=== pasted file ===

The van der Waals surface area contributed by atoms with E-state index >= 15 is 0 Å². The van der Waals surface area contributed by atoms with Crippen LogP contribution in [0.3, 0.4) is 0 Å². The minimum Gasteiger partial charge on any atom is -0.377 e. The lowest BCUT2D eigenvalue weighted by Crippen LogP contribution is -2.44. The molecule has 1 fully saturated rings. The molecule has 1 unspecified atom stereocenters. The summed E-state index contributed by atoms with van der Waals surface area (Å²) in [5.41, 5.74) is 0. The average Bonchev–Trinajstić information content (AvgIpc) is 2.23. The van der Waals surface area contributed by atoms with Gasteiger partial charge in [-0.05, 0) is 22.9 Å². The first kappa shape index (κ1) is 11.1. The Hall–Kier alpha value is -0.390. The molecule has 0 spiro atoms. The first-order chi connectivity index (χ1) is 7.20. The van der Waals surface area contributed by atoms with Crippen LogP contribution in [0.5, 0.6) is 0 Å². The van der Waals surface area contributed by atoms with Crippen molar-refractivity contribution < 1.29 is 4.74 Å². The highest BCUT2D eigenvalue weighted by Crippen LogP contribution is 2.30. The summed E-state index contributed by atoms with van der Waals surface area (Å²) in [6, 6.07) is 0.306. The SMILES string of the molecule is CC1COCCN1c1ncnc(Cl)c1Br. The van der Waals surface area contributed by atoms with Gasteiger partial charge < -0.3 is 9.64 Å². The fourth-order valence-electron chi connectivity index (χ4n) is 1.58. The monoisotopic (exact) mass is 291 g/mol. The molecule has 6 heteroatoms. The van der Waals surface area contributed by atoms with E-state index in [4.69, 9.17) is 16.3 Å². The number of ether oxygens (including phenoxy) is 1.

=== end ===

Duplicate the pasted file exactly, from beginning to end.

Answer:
The van der Waals surface area contributed by atoms with E-state index >= 15 is 0 Å². The van der Waals surface area contributed by atoms with Crippen LogP contribution in [0.3, 0.4) is 0 Å². The minimum Gasteiger partial charge on any atom is -0.377 e. The lowest BCUT2D eigenvalue weighted by Crippen LogP contribution is -2.44. The molecule has 1 fully saturated rings. The molecule has 1 unspecified atom stereocenters. The summed E-state index contributed by atoms with van der Waals surface area (Å²) in [5.41, 5.74) is 0. The average Bonchev–Trinajstić information content (AvgIpc) is 2.23. The van der Waals surface area contributed by atoms with Gasteiger partial charge in [-0.05, 0) is 22.9 Å². The first kappa shape index (κ1) is 11.1. The Hall–Kier alpha value is -0.390. The molecule has 0 spiro atoms. The first-order chi connectivity index (χ1) is 7.20. The van der Waals surface area contributed by atoms with Crippen LogP contribution in [0.5, 0.6) is 0 Å². The van der Waals surface area contributed by atoms with Crippen molar-refractivity contribution < 1.29 is 4.74 Å². The highest BCUT2D eigenvalue weighted by Crippen LogP contribution is 2.30. The summed E-state index contributed by atoms with van der Waals surface area (Å²) in [6, 6.07) is 0.306. The SMILES string of the molecule is CC1COCCN1c1ncnc(Cl)c1Br. The van der Waals surface area contributed by atoms with Gasteiger partial charge < -0.3 is 9.64 Å². The fourth-order valence-electron chi connectivity index (χ4n) is 1.58. The monoisotopic (exact) mass is 291 g/mol. The molecule has 6 heteroatoms. The van der Waals surface area contributed by atoms with E-state index in [4.69, 9.17) is 16.3 Å². The number of ether oxygens (including phenoxy) is 1.